Knowing how to spore print a mushroom to help you identify it is one of the most most important things to know if you have any intention of picking mushrooms outside, cooking and eating them. It’s also one of the easiest science projects I’ve ever done, and even the word “project” is a bit of a stretch, since it’s so easy.
Why Spore Print a Mushroom?
I’m not a mycologist, but I’ve learned a few things, and I’ve eaten a lot of mushrooms. Basically, all mushrooms give off spores, and those spores can have different colors, and each of those different colors can be an important piece of the puzzle for identifying your mushroom(s) in question.
A good example is two fall mushrooms: honey mushrooms and blewits. These mushrooms that grow in the fall when another family of mushrooms that isn’t generally recommended for picking, especially for beginners, also grows: Cortinarius. If you’re not familiar, some Cortinarius could look like the other edible species, and you wouldn’t want to bring those home.
The good news, is that all three of these will have different spore prints that you can use, along with a field guide, to tell them apart. Blewits will have a pale-pink spore print, honey mushrooms white, and Cortinarius, rusty brown.
That being said, a spore print isn’t the only tool you should use for mushroom identification. I recommend using a spore print, along with field guides, and online research when looking for a positive ID, as some of the more cutting edge changes are posted online before they get published.
Even then, mushroom species are often being updated and shuffled around with genetic sequencing, and it can make things a little confusing.
It’s possible, and probable that you’ll find mushrooms you want to identify, spore print them, research them to death, and still not know exactly what species they are. This can be frustrating, but In my mind, it’s part of the research process. In some instances, this can be ok, in others, you may want to pass on eating them.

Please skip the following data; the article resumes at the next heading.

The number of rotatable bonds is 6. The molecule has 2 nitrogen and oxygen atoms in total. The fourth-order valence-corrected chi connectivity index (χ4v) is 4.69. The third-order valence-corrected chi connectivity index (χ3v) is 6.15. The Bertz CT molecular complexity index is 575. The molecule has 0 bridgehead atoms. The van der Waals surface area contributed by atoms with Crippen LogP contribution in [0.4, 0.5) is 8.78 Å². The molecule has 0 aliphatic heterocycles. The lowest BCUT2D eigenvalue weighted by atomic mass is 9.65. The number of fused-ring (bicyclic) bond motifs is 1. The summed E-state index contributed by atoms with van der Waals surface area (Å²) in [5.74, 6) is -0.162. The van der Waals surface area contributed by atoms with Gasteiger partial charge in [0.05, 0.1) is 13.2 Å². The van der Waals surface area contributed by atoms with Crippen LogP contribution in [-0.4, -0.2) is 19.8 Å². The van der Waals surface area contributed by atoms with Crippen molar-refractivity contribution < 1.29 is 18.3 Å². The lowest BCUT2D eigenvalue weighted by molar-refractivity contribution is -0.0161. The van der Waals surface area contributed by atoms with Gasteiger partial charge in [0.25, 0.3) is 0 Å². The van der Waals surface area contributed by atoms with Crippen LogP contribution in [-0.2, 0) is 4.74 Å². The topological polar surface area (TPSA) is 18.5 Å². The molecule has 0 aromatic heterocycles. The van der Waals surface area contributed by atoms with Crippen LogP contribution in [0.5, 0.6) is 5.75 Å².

If you want to serve your wild mushrooms to others it’s critically important that you’re sure of the safety of your mushrooms and have experience eating and serving them. It is nothing to collect a mushroom for a couple years and growing seasons, only to discard them after collecting and inspecting if you aren’t sure of your identification.
How to Make a Spore Print
Here’s what I do: take a mushroom, maybe an ugly or damaged one, cut off the stem at the cap, and put it down on a sheet of black paper. Cover the mushroom cap with a bowl or cup, then leave it out for a few hours or overnight. When you take the cup off and remove the mushroom, there should be a colored print of spores left on the paper.
This is your spore print. Sometimes, it might be helpful to use both black and white paper, putting the mushroom half over each color, if the spore print is hard to see, but most of the time I can get the jist using black. You can also do spore prints on just about any other firm surface, too. Below I use a black plate.
Natural Spore Prints
You often don’t need to bring mushrooms home to spore print them. It can be a good idea to bring them home to double check though, especially to rule out look-a-like species, but sometimes, as with mushrooms that have an obviously white spore print, you can look around the ground for mature mushrooms that have already released their spores.
Sometimes it is easy and obvious. Other times, say if it rained recently, it may be a lot more difficult and you should probably bring some home for spore printing.
How to use it
When you’re finished and have a spore print, the next thing to do is to consult a proper field guide. When you find the species of wild mushroom you think you have, the color should be the same as the spore print on your plate or piece of paper. Sometimes this may be tricky, as mushroom spores come in many different colors.